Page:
But I will say that now that we’re finishing out our life’s cycle in the 130 year old home that I grew up in, there’s a different sort of comfort. It’s got a draft or two, and our heat is by mini-split heat pump units (which are absolutely fantastic, by the way, especially for an older home like this where installing duct work is out of the question). But I’m sitting in the same room where I did schoolwork sprawled out on the floor while Mama and Daddy sat and read or worked on crossword puzzles for close to six decades together and then more than another decade with just Daddy.

    I notice there’s a damper in the stove exhaust. I guess most of the creosote collects above it, but that brings back a not-so-pleasant memory of cleaning out the chimney, which was two and a half stories tall. The flue from the basement had one crook in it. To get the brush, which was attached to a rope, to go all the way down, I hung about 20 pounds of logging chain on the bottom. That worked well many times, but one time as I was pulling it back up, it got stuck in the bend.

    I yanked out my back trying to pull it through, and clearly it wasn’t going to clear by hand-pulling. So I fixed me up a rotary winch to pull on the rope for me.

    The rope broke and I said some words I ought not to have, and said them loud enough to carry into the next county.

    To get it out, I fixed up a hook on the end of a ten foot long section of 3/4-inch pvc pipe and sent it back in the flue from the basement end. Then shining a light against a mirror in the back of the flue, managed to finally get ahold of one of the links of chain with the hook. Thank the Lord, it came down just like it had been wanting to. This was 35 years ago, and I remember the extreme relief of getting that brush and chain in my hands in vivid detail.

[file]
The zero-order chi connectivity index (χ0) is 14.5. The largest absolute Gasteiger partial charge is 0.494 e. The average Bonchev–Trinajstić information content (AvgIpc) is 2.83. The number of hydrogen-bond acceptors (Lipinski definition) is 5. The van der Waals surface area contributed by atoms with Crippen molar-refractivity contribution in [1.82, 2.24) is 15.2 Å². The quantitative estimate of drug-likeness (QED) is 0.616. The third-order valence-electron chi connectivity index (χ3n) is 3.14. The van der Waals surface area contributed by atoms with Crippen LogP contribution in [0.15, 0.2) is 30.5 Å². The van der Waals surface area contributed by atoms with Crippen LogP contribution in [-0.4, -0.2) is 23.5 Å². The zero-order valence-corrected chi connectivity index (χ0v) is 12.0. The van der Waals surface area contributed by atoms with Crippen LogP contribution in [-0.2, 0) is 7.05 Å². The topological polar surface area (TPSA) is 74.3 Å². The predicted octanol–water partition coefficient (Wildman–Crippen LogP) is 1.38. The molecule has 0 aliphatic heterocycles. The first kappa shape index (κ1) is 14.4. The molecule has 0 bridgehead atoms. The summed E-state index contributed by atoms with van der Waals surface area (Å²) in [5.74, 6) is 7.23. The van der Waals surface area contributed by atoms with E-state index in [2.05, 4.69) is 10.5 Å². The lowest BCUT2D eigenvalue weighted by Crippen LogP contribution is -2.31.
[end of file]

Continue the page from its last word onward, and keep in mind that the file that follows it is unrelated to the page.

• Reply
    Ron Stephens
    January 21, 2020 at 8:07 am

    This has sure been the week to appreciate the warm. I have lots of memories of huddling by the coal stove in Grandma’s house and our house where it was the only heat. One thing about that, we knew where heat came from and what it took to have it. And that makes us appreciate it more.

    By the way, in spite of the cold the little wild cress in my garden that I wrote would bloom in April is blooming now. I picked some yesterday to put in a salad but couldn’t really taste it. It is just too fine.

  • Reply
    January 21, 2020 at 8:04 am

    Y’all come in. Remember that firewood crackling in the fireplace and glowing red on a cold night. And when the lights got dim it was cozy and the cares of the outside world just faded into the far distant background . . . .

  • Reply
    Sanford McKinney Jr
    January 21, 2020 at 7:55 am

    Come on in and set a little while. In other words, don’t stay too long. I remember some song that had words like, “Come on in and throw your hat and coat in the corner, don’t why you won’t stay a little longer?”

    • Reply
      Sanford McKinney Jr
      January 21, 2020 at 7:57 am

      Sorry, that should have been don’t know why you won’t stay a little longer.

      • Reply
        Wanda Devers
        January 21, 2020 at 12:03 pm

        Stay all night, stay a little longer–it’s a song but that’s all I remember.

  • Reply
    Gayle Larson
    January 21, 2020 at 7:20 am

    It is a good day for warm cozy clothes , hot chocolate and a good book by the fireplace.